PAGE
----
It has been said that the age of heroes is over. From the myths of ancient Greece to the Norse legends to the 1950s comic books, there have been a multitude of heroes. Heroes are the ones who accomplish great things and (frequently) rescue those in dire straits. In some cases, heroes also have extraordinary powers – powers which make their accomplishments seem less extraordinary (if I could just “leap tall buildings in a single bound” flying to the rescue would be an everyday occurrence).
Today, whether it is because of growing skepticism or cynicism or because the contemporary would-be heroes have “feet of clay,” heroes are hard to find, and those who claim to have found one are greeted with snickers, sighs, and rolling eyes.
Well, prepare to roll those eyes, because I want to highlight and express gratitude to some heroes on college campuses; heroes who work incredibly hard and accomplish great things to advance a great cause. I am speaking of our financial aid directors and professionals. I have never seen them in dramatic capes or riding in a tickertape parade, and, for all I know, they have feet of clay, but their commitment to opening doors for students and expanding educational opportunity is unparalleled.
Recently, the IRS system used to verify students’ need, was taken off-line. This meant that financial aid directors had to wade through multiple calculations for thousands of students to make sure they qualified for the federal and state grant aid they had earned. I heard not one financial aid director who complained or who shirked his or her responsibilities. I am not just talking one or two students either; I am talking about thousands upon thousands, students who have the skills and abilities to succeed in college but do not have the means and would not receive help without these heroic efforts by financial aid administrators.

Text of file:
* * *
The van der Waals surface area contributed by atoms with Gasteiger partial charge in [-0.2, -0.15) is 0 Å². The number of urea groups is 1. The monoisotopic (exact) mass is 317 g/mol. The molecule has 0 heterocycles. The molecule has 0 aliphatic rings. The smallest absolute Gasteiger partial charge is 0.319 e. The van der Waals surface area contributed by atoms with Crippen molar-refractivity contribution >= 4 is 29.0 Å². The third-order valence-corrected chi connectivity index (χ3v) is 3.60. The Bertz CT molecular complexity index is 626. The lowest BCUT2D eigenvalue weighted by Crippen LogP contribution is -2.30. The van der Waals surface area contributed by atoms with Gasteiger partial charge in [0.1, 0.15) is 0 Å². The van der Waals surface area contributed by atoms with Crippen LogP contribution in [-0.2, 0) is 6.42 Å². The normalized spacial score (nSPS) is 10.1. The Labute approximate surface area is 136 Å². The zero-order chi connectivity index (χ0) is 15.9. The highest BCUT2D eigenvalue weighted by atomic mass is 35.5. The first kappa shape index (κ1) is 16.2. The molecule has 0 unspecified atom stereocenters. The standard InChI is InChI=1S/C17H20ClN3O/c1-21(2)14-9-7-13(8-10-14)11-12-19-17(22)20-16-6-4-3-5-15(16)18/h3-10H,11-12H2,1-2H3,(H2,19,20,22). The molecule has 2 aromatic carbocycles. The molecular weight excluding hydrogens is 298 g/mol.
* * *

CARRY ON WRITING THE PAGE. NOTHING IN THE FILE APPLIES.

WAICU’s mission is: “Wisconsin’s private, nonprofit colleges and universities working together for educational opportunity.” The Wisconsin Association of Student Financial Aid Administrators (WASFAA) and the National Association of Student Financial Aid Administrators (NASFAA) also are committed to educational opportunity. Contrary to what some falsely charge, financial aid professionals are not trying to keep anyone from receiving help. Just the opposite.
NASFAA’s Statement of Ethical Principles holds that these professionals’ primary purpose is to “help students achieve their educational goals through financial support and resources with a commitment to removing financial barriers. We should assume the obligation to never leave money on the table that could be awarded to needy students, no matter the administrative burden.”
Accomplishing great things! Rescuing those in dire straits! HEROES!